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Mysterious Spots On Secret Vatican Document Decoded

After years of speculation, scientists have finally found an explanation for one of the Vatican's great mysteries.

This mystery surrounds the deterioration of the Vatican’s ancient manuscripts. The key to this discovery was in Loricatus’ scroll – a five-meter-long piece of parchment that was made from goat skin more than 800 years ago.

Loricatus’ scroll details the life of Laurentius Loricatus – a teenage soldier who, after accidentally murdering another man, lived a life of penance and self-flagellation in the secluded ruins of an Italian monastery. During this period of atonement, Loricatus chose to torment himself, burning his face with a hot brand and wearing a coat of hooked chain mail directly on his skin.

After 34 years of isolation, Loricatus died and the local population began working on the Loricatus scroll – a manuscript that describes the deeds of Loricatus and argues for his immediate canonization – and sent it to Rome where it was stored in the Vatican Secret Archives. Five centuries later, the Vatican announced that Loricatus, now known as Loricatus the Blessed, would be beatified.

The contents of the Vatican Secret Archives are preserved with the utmost care and attention. The temperature and humidity of each room is carefully regulated to preserve the state of ancient parchment scrolls and manuscripts. Despite these precautions, caretakers noticed purple spots appearing on Loricatus’ scroll. On other ancient documents, similar purple blemishes have appeared just before rapid inscription and layer deterioration.

Now, scientists have finally identified the source of the destructive purple spots. Luciana Migliore, an ecotoxicologist working at the University of Rome Tor Vergata, made the first breakthrough after her students detected the presence of halobacteria and gammaproteobacterial on the parchment.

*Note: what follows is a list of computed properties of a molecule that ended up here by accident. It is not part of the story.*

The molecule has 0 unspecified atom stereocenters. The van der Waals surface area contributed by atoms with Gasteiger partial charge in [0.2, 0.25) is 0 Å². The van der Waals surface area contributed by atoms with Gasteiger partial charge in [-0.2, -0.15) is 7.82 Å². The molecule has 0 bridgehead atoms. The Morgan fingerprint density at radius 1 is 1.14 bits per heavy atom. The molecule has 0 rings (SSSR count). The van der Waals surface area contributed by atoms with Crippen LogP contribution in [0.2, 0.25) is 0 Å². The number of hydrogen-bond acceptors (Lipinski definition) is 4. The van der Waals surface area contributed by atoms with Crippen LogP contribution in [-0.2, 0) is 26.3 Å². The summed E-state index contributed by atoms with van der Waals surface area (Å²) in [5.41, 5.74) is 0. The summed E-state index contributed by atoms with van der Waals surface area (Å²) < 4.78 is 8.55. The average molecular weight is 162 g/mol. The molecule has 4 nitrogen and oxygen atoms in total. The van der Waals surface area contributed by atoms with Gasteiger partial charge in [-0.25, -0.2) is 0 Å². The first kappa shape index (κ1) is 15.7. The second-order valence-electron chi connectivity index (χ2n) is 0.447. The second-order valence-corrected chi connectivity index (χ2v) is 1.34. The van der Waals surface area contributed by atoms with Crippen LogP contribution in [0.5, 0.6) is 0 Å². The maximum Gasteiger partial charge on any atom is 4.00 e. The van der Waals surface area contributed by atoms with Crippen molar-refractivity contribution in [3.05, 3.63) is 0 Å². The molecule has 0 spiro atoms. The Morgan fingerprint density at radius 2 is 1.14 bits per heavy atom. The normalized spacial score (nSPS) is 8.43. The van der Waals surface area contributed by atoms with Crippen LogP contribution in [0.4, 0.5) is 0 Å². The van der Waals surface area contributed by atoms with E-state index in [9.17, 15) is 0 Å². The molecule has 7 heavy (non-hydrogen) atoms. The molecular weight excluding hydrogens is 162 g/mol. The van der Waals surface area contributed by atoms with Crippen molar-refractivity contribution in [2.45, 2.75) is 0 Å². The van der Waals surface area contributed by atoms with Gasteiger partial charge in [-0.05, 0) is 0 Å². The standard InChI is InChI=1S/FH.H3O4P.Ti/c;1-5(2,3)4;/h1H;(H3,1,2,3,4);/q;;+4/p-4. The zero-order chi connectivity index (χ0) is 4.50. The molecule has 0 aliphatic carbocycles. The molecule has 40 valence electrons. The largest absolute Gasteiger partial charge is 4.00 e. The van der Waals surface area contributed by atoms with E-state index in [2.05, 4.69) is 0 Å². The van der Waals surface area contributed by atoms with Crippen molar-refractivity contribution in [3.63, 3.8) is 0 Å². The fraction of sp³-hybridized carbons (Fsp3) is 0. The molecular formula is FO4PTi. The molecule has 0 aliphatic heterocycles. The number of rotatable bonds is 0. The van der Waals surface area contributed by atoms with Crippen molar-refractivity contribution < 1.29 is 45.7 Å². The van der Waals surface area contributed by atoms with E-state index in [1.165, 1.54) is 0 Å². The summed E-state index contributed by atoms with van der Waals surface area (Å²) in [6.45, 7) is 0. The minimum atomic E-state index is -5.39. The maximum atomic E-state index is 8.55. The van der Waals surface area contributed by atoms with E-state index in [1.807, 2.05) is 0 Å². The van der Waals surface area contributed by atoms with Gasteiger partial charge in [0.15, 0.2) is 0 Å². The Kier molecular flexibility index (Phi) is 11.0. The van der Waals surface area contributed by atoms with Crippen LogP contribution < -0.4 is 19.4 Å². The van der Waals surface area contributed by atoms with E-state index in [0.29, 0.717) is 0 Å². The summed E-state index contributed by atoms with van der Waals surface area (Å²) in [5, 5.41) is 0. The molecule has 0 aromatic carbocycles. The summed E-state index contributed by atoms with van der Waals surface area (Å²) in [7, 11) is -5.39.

Further genetic analysis of the bacteria communities in the purple spot led Migliore to conclude that halobacteria microbial communities were responsible for the damage to the scroll. "The microbial succession we hypothesized on the base of metagenomic, chemical and physical analyses support the idea that halobacteria are the responsible [party]. Research work is ongoing, to demonstrate the model on different documents of different historical periods," Migliore excitedly explained. "The type of damage on this document is the same as in the great majority of the damaged ancient parchments. Hence we suppose that the dynamics of the attack are always the same."

When Migliore received the results of her first genetic tests, she was skeptical that halobacteria – a bacterial community that is usually found in marine environments – was the cause of the purple spots. In an interview with Fox News, Migliore clarified her skepticism, saying: “When my students came to me, saying, 'Luciana, we found marine bacteria,' I told them, 'Repeat, please; there is a mistake. There must be a mistake!'"

The purple dots on the Loricatus scroll have rendered the first and last pages indecipherable and the microbes may be slowly spreading along the margins of other pages. Migliore is currently working to mitigate the impact of the salt-loving microbial communities, adding: "In this way, this work opens new perspectives, because we have to study to see if it is possible to make something of this parchment."

Source: Fox News
Photo: YouTube

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